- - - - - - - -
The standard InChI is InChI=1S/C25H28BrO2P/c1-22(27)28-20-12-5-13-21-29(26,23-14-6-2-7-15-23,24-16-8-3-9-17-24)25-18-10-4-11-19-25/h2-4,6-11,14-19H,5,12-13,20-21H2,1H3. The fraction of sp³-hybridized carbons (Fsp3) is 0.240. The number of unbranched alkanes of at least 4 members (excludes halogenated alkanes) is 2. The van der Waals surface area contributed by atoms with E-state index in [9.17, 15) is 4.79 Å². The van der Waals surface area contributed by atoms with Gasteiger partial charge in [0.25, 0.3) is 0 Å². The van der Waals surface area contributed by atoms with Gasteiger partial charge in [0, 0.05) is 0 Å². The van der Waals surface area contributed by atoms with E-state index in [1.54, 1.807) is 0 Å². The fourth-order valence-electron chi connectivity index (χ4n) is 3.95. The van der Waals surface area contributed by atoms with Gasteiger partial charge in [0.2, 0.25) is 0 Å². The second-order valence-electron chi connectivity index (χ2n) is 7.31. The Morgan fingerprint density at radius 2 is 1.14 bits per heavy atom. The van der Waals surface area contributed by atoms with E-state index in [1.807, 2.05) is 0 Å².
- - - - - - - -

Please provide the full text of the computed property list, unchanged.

The standard InChI is InChI=1S/C25H28BrO2P/c1-22(27)28-20-12-5-13-21-29(26,23-14-6-2-7-15-23,24-16-8-3-9-17-24)25-18-10-4-11-19-25/h2-4,6-11,14-19H,5,12-13,20-21H2,1H3. The fraction of sp³-hybridized carbons (Fsp3) is 0.240. The number of unbranched alkanes of at least 4 members (excludes halogenated alkanes) is 2. The van der Waals surface area contributed by atoms with E-state index in [9.17, 15) is 4.79 Å². The van der Waals surface area contributed by atoms with Gasteiger partial charge in [0.25, 0.3) is 0 Å². The van der Waals surface area contributed by atoms with Gasteiger partial charge in [0, 0.05) is 0 Å². The van der Waals surface area contributed by atoms with E-state index in [1.54, 1.807) is 0 Å². The fourth-order valence-electron chi connectivity index (χ4n) is 3.95. The van der Waals surface area contributed by atoms with Gasteiger partial charge in [0.2, 0.25) is 0 Å². The second-order valence-electron chi connectivity index (χ2n) is 7.31. The Morgan fingerprint density at radius 2 is 1.14 bits per heavy atom. The van der Waals surface area contributed by atoms with E-state index in [1.807, 2.05) is 0 Å².